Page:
Friday, September 30, 2016

Misleading/Incomplete Report on Rental Inspection Results

Pass/Fail Rate Misrepresented
[Note: This article first appeared at NWCitizen

Before the committee of the whole of the Bellingham City Council on 26 September, the planning director presented a "correction" to the figures on the pass/fail rate of rental units inspected over the previous three months in the Sehome neighborhood.  In fact, the figures presented differed little from previous reports. (see my prior column on these statistics here)  The new figures were 242 passed and 239 failed  with a fail rate of 50%.  [The minor differences from previous figures of 231 and 237 respectively are due to constant updates as new units are inspected each day.] The director's report (see pie chart) goes on to say that after a SECOND inspection, another 142 units passed.  The claim then was that 80% of our rental stock inspected to date passed!  Woohoo!  This is true but terribly misleading since the initial failure rate was 50%.  With the logic of the pie chart pictured above, the passing on a second inspection of the remaining 95 failed units would bring the failure rate for our rental stock to 0% when, in fact, the initial go around was a miserable 50% pass rate demonstrating the true condition of the rental units before any inspections whatsoever. This wretched failure rate should bring a collective gasp of dumbfoundedness to the city of Bellingham.

This leads us to the incomplete.

Even more alarming was that there was no specification that 310 rental units (35%) of the 880 units in Sehome are being inspected by private inspectors.  The use of private inspectors is allowed by state law, however, at the moment there appears to be no means by which the city can compel the private inspector to turn over the actual inspection sheet.  All the city receives is a "pass" document, attested to by the inspector.  There will be no indication about the number of failed inspections made before the pass attestation is given to the city.  This not only paves the way for shenanigans on the part of the landlord (inspector-landlord collusion) but it also deprives the city and, more importantly, the tenants of vital, detailed information regarding the problems found within the rental units.  [To date there has been no indication of any collusion.]  Nevertheless, the 310 units (35%) in Sehome to be inspected by private inspectors leaves an enormous lacuna in the information on deficiencies available to the city.  Furthermore, the city is finding that landlords using private inspectors tend to be the large management/real estate firms, many of which have checkered histories in dealing with tenants.  This is unacceptable.  The planning director indicated that the city is awaiting a legal case now in Seattle that may clarify the private inspector issue and its consequences.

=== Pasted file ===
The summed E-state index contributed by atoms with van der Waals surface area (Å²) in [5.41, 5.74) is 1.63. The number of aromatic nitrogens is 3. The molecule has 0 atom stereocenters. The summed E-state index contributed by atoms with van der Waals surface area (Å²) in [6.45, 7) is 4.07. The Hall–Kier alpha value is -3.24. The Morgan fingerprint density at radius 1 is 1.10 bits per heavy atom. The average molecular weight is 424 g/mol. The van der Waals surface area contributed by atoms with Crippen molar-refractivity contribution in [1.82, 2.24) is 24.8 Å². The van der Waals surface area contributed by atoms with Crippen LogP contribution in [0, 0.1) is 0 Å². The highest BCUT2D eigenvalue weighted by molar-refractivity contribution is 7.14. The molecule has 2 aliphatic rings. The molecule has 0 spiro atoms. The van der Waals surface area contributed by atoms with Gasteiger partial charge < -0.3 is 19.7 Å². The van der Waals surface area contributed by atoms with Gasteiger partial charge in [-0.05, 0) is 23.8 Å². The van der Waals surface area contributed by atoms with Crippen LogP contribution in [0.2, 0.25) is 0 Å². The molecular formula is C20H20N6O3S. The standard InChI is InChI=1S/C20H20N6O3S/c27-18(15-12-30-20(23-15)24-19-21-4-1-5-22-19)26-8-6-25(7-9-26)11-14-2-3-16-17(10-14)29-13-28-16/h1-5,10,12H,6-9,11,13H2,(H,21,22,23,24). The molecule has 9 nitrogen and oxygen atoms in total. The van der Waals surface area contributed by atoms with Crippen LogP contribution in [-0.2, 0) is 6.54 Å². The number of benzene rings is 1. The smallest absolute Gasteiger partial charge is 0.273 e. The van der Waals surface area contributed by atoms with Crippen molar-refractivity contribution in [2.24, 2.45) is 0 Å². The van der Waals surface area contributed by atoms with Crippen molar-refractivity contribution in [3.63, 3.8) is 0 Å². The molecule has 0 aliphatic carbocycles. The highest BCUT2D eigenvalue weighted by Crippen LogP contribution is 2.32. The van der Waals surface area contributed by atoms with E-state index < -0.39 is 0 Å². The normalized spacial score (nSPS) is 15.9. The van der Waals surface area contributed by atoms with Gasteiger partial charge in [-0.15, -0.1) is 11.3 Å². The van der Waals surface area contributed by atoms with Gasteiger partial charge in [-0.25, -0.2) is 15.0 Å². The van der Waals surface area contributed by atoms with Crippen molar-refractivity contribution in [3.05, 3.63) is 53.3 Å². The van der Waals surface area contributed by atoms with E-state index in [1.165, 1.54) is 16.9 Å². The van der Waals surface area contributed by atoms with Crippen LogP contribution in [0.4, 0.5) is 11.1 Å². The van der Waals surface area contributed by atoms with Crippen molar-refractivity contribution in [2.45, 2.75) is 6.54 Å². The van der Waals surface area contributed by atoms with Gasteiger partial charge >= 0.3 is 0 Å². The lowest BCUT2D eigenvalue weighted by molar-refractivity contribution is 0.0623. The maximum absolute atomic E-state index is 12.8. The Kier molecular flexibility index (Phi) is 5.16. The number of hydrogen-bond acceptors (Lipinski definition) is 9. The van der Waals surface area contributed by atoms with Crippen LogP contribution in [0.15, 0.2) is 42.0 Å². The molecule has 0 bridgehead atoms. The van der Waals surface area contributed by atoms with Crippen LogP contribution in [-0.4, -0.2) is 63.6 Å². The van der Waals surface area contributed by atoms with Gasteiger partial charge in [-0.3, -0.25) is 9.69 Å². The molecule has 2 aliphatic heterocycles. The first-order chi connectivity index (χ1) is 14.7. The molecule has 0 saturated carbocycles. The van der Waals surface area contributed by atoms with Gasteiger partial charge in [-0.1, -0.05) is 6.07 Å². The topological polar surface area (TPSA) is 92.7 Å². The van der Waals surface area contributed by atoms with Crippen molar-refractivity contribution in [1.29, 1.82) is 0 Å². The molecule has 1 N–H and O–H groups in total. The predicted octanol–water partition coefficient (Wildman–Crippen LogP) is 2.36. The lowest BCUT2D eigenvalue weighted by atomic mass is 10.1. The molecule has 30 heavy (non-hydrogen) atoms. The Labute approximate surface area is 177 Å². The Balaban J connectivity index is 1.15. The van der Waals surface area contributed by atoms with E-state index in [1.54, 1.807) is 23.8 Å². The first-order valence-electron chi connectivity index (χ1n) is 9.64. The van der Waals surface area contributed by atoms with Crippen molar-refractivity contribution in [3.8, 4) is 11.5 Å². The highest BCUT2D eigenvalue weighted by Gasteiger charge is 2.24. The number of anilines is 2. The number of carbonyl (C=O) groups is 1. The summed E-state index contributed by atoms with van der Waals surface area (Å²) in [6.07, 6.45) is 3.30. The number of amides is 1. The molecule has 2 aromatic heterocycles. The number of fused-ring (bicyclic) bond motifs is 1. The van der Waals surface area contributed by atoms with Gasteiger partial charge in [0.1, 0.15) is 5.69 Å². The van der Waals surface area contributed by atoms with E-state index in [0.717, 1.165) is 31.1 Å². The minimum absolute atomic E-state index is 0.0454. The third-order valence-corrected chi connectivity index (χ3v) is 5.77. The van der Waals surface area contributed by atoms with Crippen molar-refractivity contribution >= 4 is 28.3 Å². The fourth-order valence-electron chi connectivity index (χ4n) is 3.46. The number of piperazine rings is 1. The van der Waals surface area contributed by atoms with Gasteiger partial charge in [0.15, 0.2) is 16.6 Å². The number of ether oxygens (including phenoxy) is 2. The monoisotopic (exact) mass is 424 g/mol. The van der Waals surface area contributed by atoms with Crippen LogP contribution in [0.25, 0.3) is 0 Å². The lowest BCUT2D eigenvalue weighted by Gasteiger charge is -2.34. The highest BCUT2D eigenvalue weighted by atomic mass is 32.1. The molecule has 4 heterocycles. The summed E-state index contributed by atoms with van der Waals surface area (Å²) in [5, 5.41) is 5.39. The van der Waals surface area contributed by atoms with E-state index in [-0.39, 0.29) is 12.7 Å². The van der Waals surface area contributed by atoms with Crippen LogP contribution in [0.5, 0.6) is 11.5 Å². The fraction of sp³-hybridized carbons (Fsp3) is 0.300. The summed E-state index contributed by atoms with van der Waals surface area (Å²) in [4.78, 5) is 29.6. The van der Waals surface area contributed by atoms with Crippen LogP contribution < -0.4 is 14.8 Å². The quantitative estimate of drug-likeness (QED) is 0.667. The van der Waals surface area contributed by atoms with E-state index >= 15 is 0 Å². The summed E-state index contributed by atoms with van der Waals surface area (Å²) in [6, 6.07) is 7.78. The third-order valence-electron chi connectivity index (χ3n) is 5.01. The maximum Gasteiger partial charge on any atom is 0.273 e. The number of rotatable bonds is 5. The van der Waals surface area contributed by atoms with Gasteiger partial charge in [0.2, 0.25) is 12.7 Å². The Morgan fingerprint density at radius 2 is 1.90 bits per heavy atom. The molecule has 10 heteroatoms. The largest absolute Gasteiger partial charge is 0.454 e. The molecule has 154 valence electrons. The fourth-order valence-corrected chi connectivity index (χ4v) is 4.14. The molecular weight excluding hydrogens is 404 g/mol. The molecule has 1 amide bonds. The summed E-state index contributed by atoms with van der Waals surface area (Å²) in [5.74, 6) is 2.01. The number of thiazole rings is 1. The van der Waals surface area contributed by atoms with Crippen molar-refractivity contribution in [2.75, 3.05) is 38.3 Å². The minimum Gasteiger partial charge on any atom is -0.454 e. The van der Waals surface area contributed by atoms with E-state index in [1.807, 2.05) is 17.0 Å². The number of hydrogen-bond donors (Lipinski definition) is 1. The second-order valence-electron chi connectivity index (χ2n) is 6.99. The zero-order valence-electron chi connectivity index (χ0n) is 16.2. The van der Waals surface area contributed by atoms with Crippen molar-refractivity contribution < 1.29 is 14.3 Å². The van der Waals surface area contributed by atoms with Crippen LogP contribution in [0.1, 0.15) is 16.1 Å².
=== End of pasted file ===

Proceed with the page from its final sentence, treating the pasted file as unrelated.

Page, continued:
As the inspections wind down in the Sehome neighborhood, the city will fix its attention next on the York neighborhood with its 575 rental units, a mix of single and mutli-family zoned areas.  54% of York's 479 single family homes are rentals.  In fact, 31 of those individual homes are owned by Dave and Jonathan Hansen.  At total of 27 other single family rentals are owned variously and separately by four landlords.  The number of landlords who will use private inspectors in the York neighborhood remains to be seen but the situation should give any thinking person pause